With these issues pushed aside, the negotiators in Geneva were able to concentrate on moving forward with the Doha Round. After intense negotiations in late July 2004, WTO members reached what has become known as the Framework Agreement(sometimes called the July Package), which provides broad guidelines for completing the Doha round negotiations. The agreement contains a 4-page declaration, with four annexes (A-D) covering agriculture, non-agricultural market access, services, and trade facilitation, respectively. In addition, the agreement acknowledges the activities of other negotiating groups (such as those on rules, dispute settlement, and intellectual property) and exhorts them to fulfill their Doha round negotiating objectives. The agreement also abandoned the 1 January 2005 deadline for the negotiations and set December 2005 as the date for the 6th ministerial to be held in Hong Kong.18
Trade negotiators wanted to make tangible progress before the December 2005 WTO meeting in Hong Kong, and held a session of negotiations in Paris in May 2005.19
Paris talks were hanging over a few issues: France protested moves to cut subsidies to farmers, while the U.S., Australia, the EU, Brazil and India failed to agree on issues relating to chicken, beef and rice.19 Most of the sticking points were small technical issues, making trade negotiators fear that agreement on large politically risky issues will be substantially harder.19
The Sixth WTO Ministerial Conference took place in Hong Kong, 13 to 18 December 2005. Although a flurry of negotiations took place in the fall of 2005, WTO director-general Pascal Lamy announced in November 2005 that a comprehensive agreement on modalities would not be forthcoming in Hong Kong, and that the talks would “take stock” of the negotiations and would try to reach agreements in negotiating sectors where convergence was reported.1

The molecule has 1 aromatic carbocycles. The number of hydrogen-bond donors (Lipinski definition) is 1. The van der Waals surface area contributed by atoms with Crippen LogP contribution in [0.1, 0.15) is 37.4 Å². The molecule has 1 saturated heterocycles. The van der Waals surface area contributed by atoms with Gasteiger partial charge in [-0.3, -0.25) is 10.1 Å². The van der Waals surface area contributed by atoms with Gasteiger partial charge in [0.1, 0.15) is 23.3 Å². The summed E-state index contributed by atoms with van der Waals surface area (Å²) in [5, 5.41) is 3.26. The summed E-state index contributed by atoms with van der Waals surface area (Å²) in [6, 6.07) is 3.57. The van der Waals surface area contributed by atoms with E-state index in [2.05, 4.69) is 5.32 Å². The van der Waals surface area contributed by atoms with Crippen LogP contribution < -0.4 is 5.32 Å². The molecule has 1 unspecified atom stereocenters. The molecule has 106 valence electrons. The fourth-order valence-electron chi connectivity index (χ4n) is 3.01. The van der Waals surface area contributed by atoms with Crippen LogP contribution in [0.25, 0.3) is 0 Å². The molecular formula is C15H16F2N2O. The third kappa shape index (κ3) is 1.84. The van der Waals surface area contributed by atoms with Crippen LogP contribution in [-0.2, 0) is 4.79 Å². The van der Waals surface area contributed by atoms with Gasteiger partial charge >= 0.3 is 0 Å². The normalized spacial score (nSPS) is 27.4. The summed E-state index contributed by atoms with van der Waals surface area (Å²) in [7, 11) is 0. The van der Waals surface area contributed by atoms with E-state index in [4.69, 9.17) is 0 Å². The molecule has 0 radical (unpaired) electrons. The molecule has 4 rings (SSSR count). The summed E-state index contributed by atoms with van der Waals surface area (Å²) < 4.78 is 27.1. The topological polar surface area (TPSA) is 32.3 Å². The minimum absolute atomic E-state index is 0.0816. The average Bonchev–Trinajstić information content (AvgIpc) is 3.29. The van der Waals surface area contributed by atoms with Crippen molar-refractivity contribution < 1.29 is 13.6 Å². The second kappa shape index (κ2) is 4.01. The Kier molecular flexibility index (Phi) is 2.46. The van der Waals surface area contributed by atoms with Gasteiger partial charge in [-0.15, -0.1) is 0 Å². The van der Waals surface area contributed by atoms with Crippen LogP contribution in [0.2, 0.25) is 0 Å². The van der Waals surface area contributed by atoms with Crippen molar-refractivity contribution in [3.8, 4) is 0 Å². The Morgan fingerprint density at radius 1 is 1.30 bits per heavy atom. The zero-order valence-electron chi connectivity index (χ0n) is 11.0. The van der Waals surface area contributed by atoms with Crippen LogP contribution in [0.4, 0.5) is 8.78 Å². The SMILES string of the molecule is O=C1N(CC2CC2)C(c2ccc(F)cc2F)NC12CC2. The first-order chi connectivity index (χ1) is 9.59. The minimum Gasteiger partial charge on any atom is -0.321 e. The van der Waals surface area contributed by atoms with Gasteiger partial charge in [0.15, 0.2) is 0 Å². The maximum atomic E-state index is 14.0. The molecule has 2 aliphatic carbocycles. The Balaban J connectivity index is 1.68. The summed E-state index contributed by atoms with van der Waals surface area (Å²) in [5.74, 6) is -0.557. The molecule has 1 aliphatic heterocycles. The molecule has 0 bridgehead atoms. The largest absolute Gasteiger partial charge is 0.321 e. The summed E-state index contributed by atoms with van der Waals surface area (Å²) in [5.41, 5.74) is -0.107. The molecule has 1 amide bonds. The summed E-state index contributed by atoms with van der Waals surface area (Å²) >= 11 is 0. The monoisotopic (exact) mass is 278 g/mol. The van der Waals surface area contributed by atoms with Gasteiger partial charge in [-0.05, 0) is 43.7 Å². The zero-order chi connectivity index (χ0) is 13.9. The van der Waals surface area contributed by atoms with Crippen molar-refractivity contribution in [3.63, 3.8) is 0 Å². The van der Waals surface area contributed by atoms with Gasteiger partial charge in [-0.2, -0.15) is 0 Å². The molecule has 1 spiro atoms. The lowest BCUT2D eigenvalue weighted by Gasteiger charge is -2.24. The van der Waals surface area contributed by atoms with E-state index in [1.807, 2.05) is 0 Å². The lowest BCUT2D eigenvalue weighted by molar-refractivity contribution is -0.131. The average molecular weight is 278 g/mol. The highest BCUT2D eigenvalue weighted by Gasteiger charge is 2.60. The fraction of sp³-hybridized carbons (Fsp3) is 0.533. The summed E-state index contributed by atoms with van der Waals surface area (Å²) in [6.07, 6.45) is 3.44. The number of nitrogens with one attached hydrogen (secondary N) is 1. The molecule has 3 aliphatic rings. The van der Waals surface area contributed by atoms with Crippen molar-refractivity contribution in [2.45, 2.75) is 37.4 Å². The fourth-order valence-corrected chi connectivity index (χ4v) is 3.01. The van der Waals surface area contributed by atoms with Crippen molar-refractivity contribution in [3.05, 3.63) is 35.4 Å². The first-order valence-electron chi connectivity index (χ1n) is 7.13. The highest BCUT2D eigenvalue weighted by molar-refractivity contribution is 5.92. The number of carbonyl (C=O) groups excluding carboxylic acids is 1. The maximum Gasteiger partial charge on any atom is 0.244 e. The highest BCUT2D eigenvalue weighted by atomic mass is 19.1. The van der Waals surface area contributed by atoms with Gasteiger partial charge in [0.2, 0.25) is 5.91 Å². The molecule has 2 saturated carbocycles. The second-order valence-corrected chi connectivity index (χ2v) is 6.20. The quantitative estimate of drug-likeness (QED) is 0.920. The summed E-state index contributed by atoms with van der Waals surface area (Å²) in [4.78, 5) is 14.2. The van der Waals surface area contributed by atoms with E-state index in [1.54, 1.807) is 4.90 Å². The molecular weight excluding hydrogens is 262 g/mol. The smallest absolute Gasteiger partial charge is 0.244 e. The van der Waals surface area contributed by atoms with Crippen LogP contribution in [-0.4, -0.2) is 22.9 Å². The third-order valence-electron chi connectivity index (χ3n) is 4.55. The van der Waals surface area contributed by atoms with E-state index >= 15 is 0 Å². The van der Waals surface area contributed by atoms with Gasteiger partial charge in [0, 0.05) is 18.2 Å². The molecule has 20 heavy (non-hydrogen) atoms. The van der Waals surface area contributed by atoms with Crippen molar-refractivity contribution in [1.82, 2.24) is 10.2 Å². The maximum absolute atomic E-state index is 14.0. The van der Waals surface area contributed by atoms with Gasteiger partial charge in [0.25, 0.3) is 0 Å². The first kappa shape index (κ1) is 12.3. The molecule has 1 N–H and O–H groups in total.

Trade ministers representing most of the world's governments reached a deal that sets a deadline for eliminating subsidies of agricultural exports by 2013. The final declaration from the talks, which resolved several issues that have stood in the way of a global trade agreement, also requires industrialized countries to open their markets to goods from the world's poorest nations, a goal of the United Nations for many years. The declaration gave fresh impetus for negotiators to try to finish a comprehensive set of global free trade rules by the end of 2006. Director-general Pascal Lamy said, "I now believe it is possible, which I did not a month ago."20
The conference pushed back the expected completion of the round until the end of 2006.1
The July 2006 talks in Geneva failed to reach an agreement about reducing farming subsidies and lowering import taxes, and negotiations took months to resume. A successful outcome of the Doha round became increasingly unlikely, because the broad trade authority granted under the Trade Act of 2002 to U.S. president George W. Bush was due to expire in 2007. Any trade pact would then have to be approved by the U.S. Congress with the possibility of amendments, which would hinder the U.S. negotiators and decrease the willingness of other countries to participate.2 Hong Kong offered to mediate the collapsed trade liberalisation talks. Director-general of Trade and Industry, Raymond Young, says the territory, which hosted the last round of Doha negotiations, has a "moral high-ground" on free trade that allows it to play the role of "honest broker".citation needed
In June 2007, negotiations within the Doha round broke down at a conference in Potsdam, as a major impasse occurred between the USA, the EU, India and Brazil. The main disagreement was over opening up agricultural and industrial markets in various countries and how to cut rich nation farm subsidies.21
On 21 July 2008, negotiations started again at the WTO's HQ in Geneva on the Doha round but stalled after nine days of negotiations over the refusal to compromise over the special safeguard mechanism. "Developing country members receive special and differential treatment with respect to other members' safeguard measures, in the form of a de minimis import volume exemption. As users of safeguards, developing country members receive special and differential treatment with respect to applying their own such measures, with regard to permitted duration of extensions, and with respect to re-application of measures.— Technical Information on Safeguard Measures WTO official site